Time was when late summer was the cinematic boondocks.
Studios bombarded cinemagoers with holiday blockbusters until early August, leaving the rest of the month and the start of September to mop up lesser titles and the occasional turkey.
But it also made those weeks ripe for a sleeper hit.
Which is exactly what happened with Judd Apatow’s The 40-Year-Old Virgin, which reaches the grand old age of 15 this week.
Except it went one better. Instead of just being a late summer sleeper, it turned into an unexpected blockbuster in its own right, earning over $177 million at the global box office, against a comparatively modest budget of $26 million.
Who’d have thought that a comedy with a does-what-it-says-on-the-tin title wouldn’t just make big bucks, but launch careers, turn comedy conventions upside down and generally become the most significant comedy of the 2000s?
Not that the omens were great, especially for Apatow himself.
An established TV and film producer, his track record was patchy, to say the least.
His television shows only ever lasted one season and were never renewed, and on the big screen his first producing credit was The Cable Guy, which caused Jim Carrey’s hitherto winning streak to splutter.
But The 40-Year-Old Virgin marked something of a watershed for the producer turned director, bringing together a collection of comedy talent (some had already appeared in Anchorman, which he produced the year before) and earning him much needed critical praise.
Steve Carell headed the cast, but the likes of Seth Rogen and Paul Rudd were right behind him, with cameos from Kevin Hart, Mindy Kaling and Jonah Hill, all of whom are now household names.
His unofficial, wider repertory company also boasted Jason Segel, James Franco and Jay Baruchel, and he displayed a similar knack for bringing talented creatives into his circle – think Paul Feig, Nicholas Stoller and Jake Kasdan.
The film became his launchpad as Hollywood’s king of comedy, a title which he’s kept hold of, even when some of the films weren’t so great.
And any tarnish on that crown has been well and truly erased by his latest outing, The King Of Staten Island, which sees him working alongside one of the leaders of the latest comedy talent pack, Pete Davidson.
As director and writer, Apatow also had the freedom to do something different with The 40-Year-Old Virgin. He promptly set about up-turning a couple of favourite comedy conventions and giving them a refreshing twist.
For example, take the rom-com trope of the friend (or friends) who give terrible romantic advice, put it in a male context, and ta-dah! We have a bro comedy!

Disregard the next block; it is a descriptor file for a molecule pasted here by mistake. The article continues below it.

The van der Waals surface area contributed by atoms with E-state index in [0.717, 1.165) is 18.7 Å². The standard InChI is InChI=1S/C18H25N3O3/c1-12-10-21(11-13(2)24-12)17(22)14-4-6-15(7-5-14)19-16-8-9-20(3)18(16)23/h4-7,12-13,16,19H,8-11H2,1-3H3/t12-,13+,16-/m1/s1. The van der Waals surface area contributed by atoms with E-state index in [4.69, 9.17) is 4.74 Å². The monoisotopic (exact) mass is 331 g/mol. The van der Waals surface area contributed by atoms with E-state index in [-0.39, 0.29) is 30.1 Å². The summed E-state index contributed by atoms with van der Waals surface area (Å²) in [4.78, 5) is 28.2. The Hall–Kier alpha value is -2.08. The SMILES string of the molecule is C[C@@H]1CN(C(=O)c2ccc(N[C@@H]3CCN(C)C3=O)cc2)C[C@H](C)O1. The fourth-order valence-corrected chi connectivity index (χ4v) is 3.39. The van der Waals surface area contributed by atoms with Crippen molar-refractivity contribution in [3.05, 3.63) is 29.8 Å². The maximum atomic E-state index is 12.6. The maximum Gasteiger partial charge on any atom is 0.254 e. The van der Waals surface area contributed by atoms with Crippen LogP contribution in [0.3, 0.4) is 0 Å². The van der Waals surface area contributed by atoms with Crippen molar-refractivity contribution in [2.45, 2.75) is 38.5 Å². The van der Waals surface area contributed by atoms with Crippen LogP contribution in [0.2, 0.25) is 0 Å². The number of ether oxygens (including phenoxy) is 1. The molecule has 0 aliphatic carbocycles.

In this case, it’s co-workers Rogen, Rudd and Romany Malco who have ideas on how Carell’s Andy can break his duck, each one as bad as the other of course.
Hanging out as a foursome, their adventures are full of one-liners based on genuine male friendship, which paved the way for more excursions into the same territory, not just by Apatow but by Hollywood as a whole.
The Hangover Trilogy, Wedding Crashers and I Love You Man, among others, all trod the same path – so Apatow decided to move the goal posts again and turned his attention to comedies about women. He produced Paul Feig’s Bridesmaids, and directed Trainwreck, which had more than a flavour of Knocked Up about it, but this time with writer Amy Schumer in the Rogen role.
Essentially, The 40-Year-Old Virgin is a still sex comedy, but this time with a middle aged man at the centre, a simple variation on the teen genre that takes away the cruelty that went with the Animal House style movies of the 80s.
Gone are the bullies and the savage humiliation, to be replaced by a more self-deprecating style of humour and sense of camaraderie, so that Andy seems less of an oddball.
He’s just left growing up a little late.
The film also took the off the cuff comedy of Anchorman and turned it into the instantly recognisable style of the next ten years.
Many of The 40-Year-Old Virgin’s best scenes are improvised. Carell’s agonised reactions during the chest waxing scene are absolutely for real, while the “how I know you’re gay” exchanges were improvised, but there are other riffs which have the spontaneity of improv, regardless of whether they’re actually scripted or not.
Comedy didn’t belong to the writers any more: it was in the hands of actors who relished being given the creative freedom to think on their feet, rather than stick to the script.
It was never intended to be a blockbuster comedy, but that’s what it became, to such an extent that Hollywood knew it had a money making formula on its hands.
Apatow’s films were never released at the tail end of the summer again, with subsequent titles all launched during the peak holiday period, alongside the remakes, reboots and superheroes.
Their stars were big enough, the concepts were crazy enough and the studios had seen for themselves that audiences would just as happily see a comedy as go to a CGI driven spectacle.
Blockbuster comedies became a regular summer staple, but none of them have ever quite had the heart of The 40-Year-Old Virgin.
And by the way – it’s also really, REALLY funny…